'hate' zine takes a raw, honest look at mental health
We talk to 'Hate' founders Luisa Le Voguer Couyet and Scarlett Carlos Clarke about the struggles of mental health and why it's good to talk about your feelings.
Tired of the mainstream narrative surrounding the subject of mental health, and the stigma attached to addiction, anxiety and depression, writer Luisa Le Voguer Couyet and photographer Scarlett Carlos Clarke decided to address it in the latest issue of their zine, Hate. Dedicated to their friend the photographer Matt Irwin, who sadly took his own life earlier this year, the resulting pages are a breathtakingly honest conversation about a topic that has long been ignored. From poetry and short stories to op-eds and original artworks, a photographic series depicting the inside of a care home and a friend's suicide note, the issue shifts the narrative. "I think there is still a huge misunderstanding and no education surrounding mental health problems," says Luisa. As the issue launches, we talk to the girls about the struggles of mental health.
What's the concept behind the new issue?
Luisa: We've been wanting to explore mental health for some time now, so we decided to leave the topic open for contributors to interpret in their own way.
Scarlett: With Hate we want to be able to have an honest discussion and hopefully encourage people to talk more openly about these things.
What can we expect to see inside it?
L: There is a lot more creative writing than past issues, Greta Bellamacina has given us a poem, I wrote a few short, short stories. Some great photography that's really honest from Alex Sebley and Holly Whitaker. We're both really proud of this issue.
S: We dedicated the issue to photographer Matt Irwin, so there is a section where close friends have written their memories. We have an amazing piece by Alex Sebley who documented his time working in a care home for the mentally ill. Joe Sweeney created an installation made from painted chips which is also brilliant. Luisa has done some really good pieces of writing which fit in really well with the theme.
Were you surprised by any of the submissions?
L: As we ended up accepting open submissions, artist Hannah King surprised me! Her work is amazing, I really love her paintings!
What feature are you most proud of?
L: I'm really glad that we were able to find a way to remember our friend Matt Irwin, by including his photography and memories from his close friends in this issue.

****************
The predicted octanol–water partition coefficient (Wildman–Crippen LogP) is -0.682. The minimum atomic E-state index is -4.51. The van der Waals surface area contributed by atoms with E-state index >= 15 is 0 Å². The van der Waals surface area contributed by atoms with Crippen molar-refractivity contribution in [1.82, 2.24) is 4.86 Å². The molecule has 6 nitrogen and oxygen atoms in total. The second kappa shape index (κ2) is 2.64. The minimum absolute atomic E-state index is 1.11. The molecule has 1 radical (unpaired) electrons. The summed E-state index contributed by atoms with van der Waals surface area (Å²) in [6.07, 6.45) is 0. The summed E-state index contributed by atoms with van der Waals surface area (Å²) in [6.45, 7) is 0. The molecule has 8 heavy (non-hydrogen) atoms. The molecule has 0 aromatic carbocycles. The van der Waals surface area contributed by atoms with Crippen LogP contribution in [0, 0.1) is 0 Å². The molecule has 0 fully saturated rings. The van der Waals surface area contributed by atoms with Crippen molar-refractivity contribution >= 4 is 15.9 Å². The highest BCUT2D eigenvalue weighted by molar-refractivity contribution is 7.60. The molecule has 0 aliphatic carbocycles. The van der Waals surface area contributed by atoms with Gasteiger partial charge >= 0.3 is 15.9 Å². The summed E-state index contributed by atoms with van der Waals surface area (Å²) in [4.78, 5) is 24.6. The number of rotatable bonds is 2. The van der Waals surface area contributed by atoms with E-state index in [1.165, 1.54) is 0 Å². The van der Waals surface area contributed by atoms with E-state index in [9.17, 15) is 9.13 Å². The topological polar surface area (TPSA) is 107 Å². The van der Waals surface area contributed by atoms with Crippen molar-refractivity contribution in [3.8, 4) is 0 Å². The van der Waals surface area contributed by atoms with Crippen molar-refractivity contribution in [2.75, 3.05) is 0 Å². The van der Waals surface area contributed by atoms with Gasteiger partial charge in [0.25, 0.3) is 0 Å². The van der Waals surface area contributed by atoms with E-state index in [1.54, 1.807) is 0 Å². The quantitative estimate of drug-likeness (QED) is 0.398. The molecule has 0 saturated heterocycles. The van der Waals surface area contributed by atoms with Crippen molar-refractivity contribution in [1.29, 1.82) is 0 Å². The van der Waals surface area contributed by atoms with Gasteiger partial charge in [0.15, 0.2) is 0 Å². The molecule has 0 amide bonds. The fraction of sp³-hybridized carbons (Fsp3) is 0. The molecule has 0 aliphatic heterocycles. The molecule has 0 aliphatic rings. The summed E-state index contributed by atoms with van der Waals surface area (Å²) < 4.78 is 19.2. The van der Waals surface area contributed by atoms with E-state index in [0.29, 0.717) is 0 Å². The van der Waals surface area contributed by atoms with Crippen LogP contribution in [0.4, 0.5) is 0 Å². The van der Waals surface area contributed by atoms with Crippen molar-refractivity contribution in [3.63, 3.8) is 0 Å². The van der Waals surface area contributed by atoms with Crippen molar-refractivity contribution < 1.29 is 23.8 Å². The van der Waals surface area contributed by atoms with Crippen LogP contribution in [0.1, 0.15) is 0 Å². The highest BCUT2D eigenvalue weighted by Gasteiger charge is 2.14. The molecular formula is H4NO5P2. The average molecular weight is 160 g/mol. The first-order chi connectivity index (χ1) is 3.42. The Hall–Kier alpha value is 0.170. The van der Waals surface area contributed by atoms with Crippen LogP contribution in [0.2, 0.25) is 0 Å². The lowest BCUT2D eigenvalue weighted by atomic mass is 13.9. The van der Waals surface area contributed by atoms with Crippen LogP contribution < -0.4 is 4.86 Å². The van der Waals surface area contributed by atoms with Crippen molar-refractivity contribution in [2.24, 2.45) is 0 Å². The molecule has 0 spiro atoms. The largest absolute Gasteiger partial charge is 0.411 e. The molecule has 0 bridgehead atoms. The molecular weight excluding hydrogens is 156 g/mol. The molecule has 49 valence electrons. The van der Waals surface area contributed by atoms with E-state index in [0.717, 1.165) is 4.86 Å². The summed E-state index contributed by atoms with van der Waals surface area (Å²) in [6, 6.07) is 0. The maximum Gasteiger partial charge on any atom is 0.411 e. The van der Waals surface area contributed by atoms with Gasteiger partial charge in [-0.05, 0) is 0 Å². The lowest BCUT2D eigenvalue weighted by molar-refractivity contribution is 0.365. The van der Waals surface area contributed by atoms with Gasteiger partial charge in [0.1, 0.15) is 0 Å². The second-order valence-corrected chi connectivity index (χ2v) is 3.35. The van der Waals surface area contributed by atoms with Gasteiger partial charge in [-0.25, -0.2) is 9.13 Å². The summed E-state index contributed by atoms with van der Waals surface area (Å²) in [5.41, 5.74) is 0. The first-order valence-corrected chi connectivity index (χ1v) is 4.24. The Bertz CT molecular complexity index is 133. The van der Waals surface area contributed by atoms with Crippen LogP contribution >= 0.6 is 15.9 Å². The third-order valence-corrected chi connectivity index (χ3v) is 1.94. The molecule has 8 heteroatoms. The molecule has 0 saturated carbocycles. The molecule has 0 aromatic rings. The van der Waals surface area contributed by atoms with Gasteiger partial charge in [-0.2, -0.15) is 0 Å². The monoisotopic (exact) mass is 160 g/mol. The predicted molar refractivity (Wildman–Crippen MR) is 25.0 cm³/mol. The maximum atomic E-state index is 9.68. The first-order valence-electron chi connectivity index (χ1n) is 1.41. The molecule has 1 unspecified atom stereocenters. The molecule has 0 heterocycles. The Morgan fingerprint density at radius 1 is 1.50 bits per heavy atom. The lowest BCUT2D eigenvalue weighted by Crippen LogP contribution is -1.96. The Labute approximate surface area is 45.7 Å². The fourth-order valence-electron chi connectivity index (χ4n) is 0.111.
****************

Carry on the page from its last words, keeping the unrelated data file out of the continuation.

S: I would have to say Alex Sebley's photos and writing from when he worked in a care home. His writing is so dry and honest.
Why do you think there is such a stigma surrounding mental health?
L: Because people can't see internal suffering, it's harder for some people to then sympathize with this. I think we are collectively getting better at discussing our feelings, but I do think there is still huge misunderstanding and no education surrounding mental health problems. And all this furthers the idea that problems faced by people are not really there, especially when you have a press that devours celebrity breakdowns and a government that does not prioritize children's mental health NHS services for example.
How can we change this?
L: Talk about it, talk about how you feel. I guess that's easier for some people - I've never found it easy to keep quiet about my feelings. Making stuff, creating, writing, music, these help, too.
Why is this such an important subject to you, personally?
L: When I was growing up, the mental health problems facing my relatives would shadow me a lot. I think they shaped who I am now. I felt really responsible for other people at times in my life, and I've had to teach myself to prioritize my own best interests and wants and needs. I know what it's like feeling stuck, or shit about yourself and your circumstances, or depressed. Doing Hate has been a really positive thing in my own life, so I know change is possible for myself and others. I want to encourage other people to do what they want and what makes them happy, to talk about stuff, to accept themselves the way they are.
S: I have been to five funerals in my life - all of them suicide including my father's which was 10 years ago now. Even though he committed suicide I would have never described him as being "mentally ill" or "manic depressive." From the outside looking in, he was successful, he had a house, he had a wife who loved him, he had a daughter, he had everything he had spent his life working for, he did what he loved doing. So what was the problem? Why wasn't there a solution? Why was suicide the only way out? I think most people who suffer from manic depression are born with it - factors or things that happen in their life then add to an already slightly unstable, vulnerable mind. I believe it's there from day one - a chemical imbalance, genetics, and it's going to surface at one time or another in life. That's not to say that suicide cant be prevented - people need to be encouraged to talk and tackle their demons at a younger age before they are too set in their ways and stubborn to change. I think the word "mental" has really negative connotations. No one wants to admit to being mentally ill, there isn't an obvious cure, people don't necessarily know how to help.
Do you find it difficult to talk about your own mental health?
L: Not with my friends, I used to think I was crazy, and abnormal, but as I grow up I realize I'm actually quite okay at dealing with stuff. And also, who cares if you're crazy? What's crazy?
Do you think attitudes towards mental health are changing?
L: Yes, and I think the internet has helped encourage a more open discussion. Mental health is still really misunderstood and there is little help free on the NHS which poses its own set of problems.
L: I still want to take Hate to New York, and I'd like to do issue 4 on the environmental issues which threaten life on Earth. We need to be focusing on that!
Text Tish Weinstock